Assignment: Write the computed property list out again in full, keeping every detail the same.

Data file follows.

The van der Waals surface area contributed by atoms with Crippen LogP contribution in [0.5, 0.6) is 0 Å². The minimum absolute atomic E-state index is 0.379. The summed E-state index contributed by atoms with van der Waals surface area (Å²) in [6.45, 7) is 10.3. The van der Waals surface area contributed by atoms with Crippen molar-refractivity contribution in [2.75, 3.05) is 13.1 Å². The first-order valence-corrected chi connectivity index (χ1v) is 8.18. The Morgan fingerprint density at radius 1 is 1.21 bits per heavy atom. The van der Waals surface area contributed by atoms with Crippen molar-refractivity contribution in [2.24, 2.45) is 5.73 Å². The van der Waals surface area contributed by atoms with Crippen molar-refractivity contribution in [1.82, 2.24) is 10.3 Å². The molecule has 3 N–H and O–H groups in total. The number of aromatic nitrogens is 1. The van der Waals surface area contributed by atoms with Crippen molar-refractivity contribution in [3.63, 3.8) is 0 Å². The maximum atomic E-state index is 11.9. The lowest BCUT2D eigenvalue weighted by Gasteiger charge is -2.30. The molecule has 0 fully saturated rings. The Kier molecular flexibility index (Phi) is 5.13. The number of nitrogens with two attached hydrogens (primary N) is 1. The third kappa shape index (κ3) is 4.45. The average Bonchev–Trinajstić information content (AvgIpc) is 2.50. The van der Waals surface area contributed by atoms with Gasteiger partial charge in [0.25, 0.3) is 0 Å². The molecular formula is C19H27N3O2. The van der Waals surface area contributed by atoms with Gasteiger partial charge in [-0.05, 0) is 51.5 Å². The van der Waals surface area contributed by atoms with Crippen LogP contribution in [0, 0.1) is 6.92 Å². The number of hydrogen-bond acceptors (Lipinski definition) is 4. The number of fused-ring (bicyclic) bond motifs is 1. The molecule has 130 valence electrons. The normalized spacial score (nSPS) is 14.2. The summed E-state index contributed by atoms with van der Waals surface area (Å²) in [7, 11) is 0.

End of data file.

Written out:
The van der Waals surface area contributed by atoms with Crippen LogP contribution in [0.5, 0.6) is 0 Å². The minimum absolute atomic E-state index is 0.379. The summed E-state index contributed by atoms with van der Waals surface area (Å²) in [6.45, 7) is 10.3. The van der Waals surface area contributed by atoms with Crippen molar-refractivity contribution in [2.75, 3.05) is 13.1 Å². The first-order valence-corrected chi connectivity index (χ1v) is 8.18. The Morgan fingerprint density at radius 1 is 1.21 bits per heavy atom. The van der Waals surface area contributed by atoms with Crippen molar-refractivity contribution in [2.24, 2.45) is 5.73 Å². The van der Waals surface area contributed by atoms with Crippen molar-refractivity contribution in [1.82, 2.24) is 10.3 Å². The molecule has 3 N–H and O–H groups in total. The number of aromatic nitrogens is 1. The van der Waals surface area contributed by atoms with Crippen molar-refractivity contribution in [3.63, 3.8) is 0 Å². The maximum atomic E-state index is 11.9. The lowest BCUT2D eigenvalue weighted by Gasteiger charge is -2.30. The molecule has 0 fully saturated rings. The Kier molecular flexibility index (Phi) is 5.13. The number of nitrogens with two attached hydrogens (primary N) is 1. The third kappa shape index (κ3) is 4.45. The average Bonchev–Trinajstić information content (AvgIpc) is 2.50. The van der Waals surface area contributed by atoms with Gasteiger partial charge in [0.25, 0.3) is 0 Å². The molecular formula is C19H27N3O2. The van der Waals surface area contributed by atoms with Gasteiger partial charge in [-0.05, 0) is 51.5 Å². The van der Waals surface area contributed by atoms with Crippen LogP contribution in [0, 0.1) is 6.92 Å². The number of hydrogen-bond acceptors (Lipinski definition) is 4. The number of fused-ring (bicyclic) bond motifs is 1. The molecule has 130 valence electrons. The normalized spacial score (nSPS) is 14.2. The summed E-state index contributed by atoms with van der Waals surface area (Å²) in [7, 11) is 0.